Dr Neil Bentley-Gockmann OBE is chief executive of WorldSkills UK.

Being authentic in life and work is challenging for everyone, but it is also incredibly important, particularly for those of us who identify as LGBT+.  Being yourself at work, stopping policing your pronouns and being able to talk about your personal life as much as your colleagues, brings real benefits to workplace performance as a leader at any level of an organisation. That’s why I am out to my team, my board and our stakeholders. But in my first senior business position it was a few years before I felt comfortable to fully come out.  It was a daunting experience, but once I had done it, the benefits were clear: better and more trusting relationships with colleagues and clients soon turned into further professional success.



My own experience has made me determined to support others.  That is why ahead of this year’s National Apprenticeship Week, I am calling on employers, education leaders and governments to look at what more we can do together to make apprenticeships a great career choice for young people who identify as LGBT+.

In my role as Chief Executive of WorldSkills UK, I work with companies across all sectors to help train young people to ever higher standards to meet their skills needs and I have seen some best practice examples of diversity at work.  Rolls-Royce, for instance, has set targets related to Stonewall Workplace Equality Index which means it can incorporate feedback from LGBT+ employees directly into its working policies. However, The National Society of Apprentices (NSOA) says that many young people who identify as LGBT+ are not considering apprenticeships because they are worried about how their employers will react to them coming out.  This alone shows that there is still a real need to make progress, and show young people that whatever their background, sexual orientation or gender identity, apprenticeships can offer them the opportunity to excel in the careers.

Changing perceptions and practices starts with authentic leadership.  That is why, this week, we at WorldSkills UK are working in partnership with PinkNews and the Tes to convene senior leaders across education and industry to discuss how we can work together to create inclusive learning and working environments. Joining the discussion will be Helen Grant MP, who in her role as Chair of the Apprenticeship Diversity Champion Network (ADCN) in England, is working tirelessly to look at what more can be done to make apprenticeships more welcoming for all.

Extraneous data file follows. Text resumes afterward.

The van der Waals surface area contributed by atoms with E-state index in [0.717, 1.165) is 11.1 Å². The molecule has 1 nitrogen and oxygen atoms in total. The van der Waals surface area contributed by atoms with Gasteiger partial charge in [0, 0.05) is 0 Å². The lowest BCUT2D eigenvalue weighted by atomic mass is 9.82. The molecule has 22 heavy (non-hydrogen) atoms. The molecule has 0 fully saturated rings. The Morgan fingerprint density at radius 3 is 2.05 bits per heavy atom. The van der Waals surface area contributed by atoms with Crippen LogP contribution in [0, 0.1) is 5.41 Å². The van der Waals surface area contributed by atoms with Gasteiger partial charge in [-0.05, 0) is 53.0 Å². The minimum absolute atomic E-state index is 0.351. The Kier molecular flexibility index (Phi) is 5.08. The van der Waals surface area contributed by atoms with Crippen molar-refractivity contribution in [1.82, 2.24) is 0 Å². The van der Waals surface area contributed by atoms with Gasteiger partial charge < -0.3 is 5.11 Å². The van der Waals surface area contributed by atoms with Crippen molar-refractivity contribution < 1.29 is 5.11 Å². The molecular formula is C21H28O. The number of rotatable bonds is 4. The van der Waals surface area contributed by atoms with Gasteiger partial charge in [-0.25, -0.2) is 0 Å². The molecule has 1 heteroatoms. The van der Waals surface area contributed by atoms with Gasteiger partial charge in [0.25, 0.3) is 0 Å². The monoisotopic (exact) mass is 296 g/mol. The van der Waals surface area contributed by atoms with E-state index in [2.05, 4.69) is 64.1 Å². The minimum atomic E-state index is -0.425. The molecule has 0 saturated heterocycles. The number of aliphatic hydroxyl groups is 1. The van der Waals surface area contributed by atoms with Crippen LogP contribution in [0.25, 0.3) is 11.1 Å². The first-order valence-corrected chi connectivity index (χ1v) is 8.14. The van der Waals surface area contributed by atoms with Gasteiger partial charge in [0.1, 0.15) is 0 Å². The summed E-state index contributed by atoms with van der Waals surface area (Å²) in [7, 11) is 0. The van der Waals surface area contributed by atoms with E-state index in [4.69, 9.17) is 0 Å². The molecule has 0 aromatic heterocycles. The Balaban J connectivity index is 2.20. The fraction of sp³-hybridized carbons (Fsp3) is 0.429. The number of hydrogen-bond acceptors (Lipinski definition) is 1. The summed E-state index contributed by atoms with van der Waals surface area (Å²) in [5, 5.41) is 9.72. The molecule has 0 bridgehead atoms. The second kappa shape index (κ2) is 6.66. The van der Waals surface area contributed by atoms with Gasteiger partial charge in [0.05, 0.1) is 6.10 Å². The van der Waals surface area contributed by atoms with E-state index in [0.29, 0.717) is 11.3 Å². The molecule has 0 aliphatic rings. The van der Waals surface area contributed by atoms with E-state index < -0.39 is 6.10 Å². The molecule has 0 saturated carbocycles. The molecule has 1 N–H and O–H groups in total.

For me, one of the most powerful ways to show young LGBT+ people that apprenticeships can offer high-quality training and a range of exciting career options is through role modelling.  More visible LGBT+ role models at work in the public and private sectors can help change the conversation on LGBT+ inclusion at work. At WorldSkills UK, we run a successful programme which involves young people in apprenticeships or technical careers who have been involved in our skills competitions going back into schools and sharing their experiences. Giving young people role models from within their own age is a proven and powerful way of ensuring all talent is realised.  But, it is also important to ensure there are more role models in senior leadership positions who young people can look up to and learn from, demonstrating that you can be out at work and successful.

For employers, getting the right approach to LGBT+ inclusion will not only bring loyalty, but also higher productivity.  We need to do more to extend LGBT+ initiatives and programmes to embrace apprentices entering the workforce. This year’s National Apprenticeship Week, which kicks off on 4 March, is the perfect opportunity for us us all as leaders to commit to ensuring apprenticeships are a positive choice for all young people.    

For more information on WorldSkills UK visit www.worldskillsuk.org




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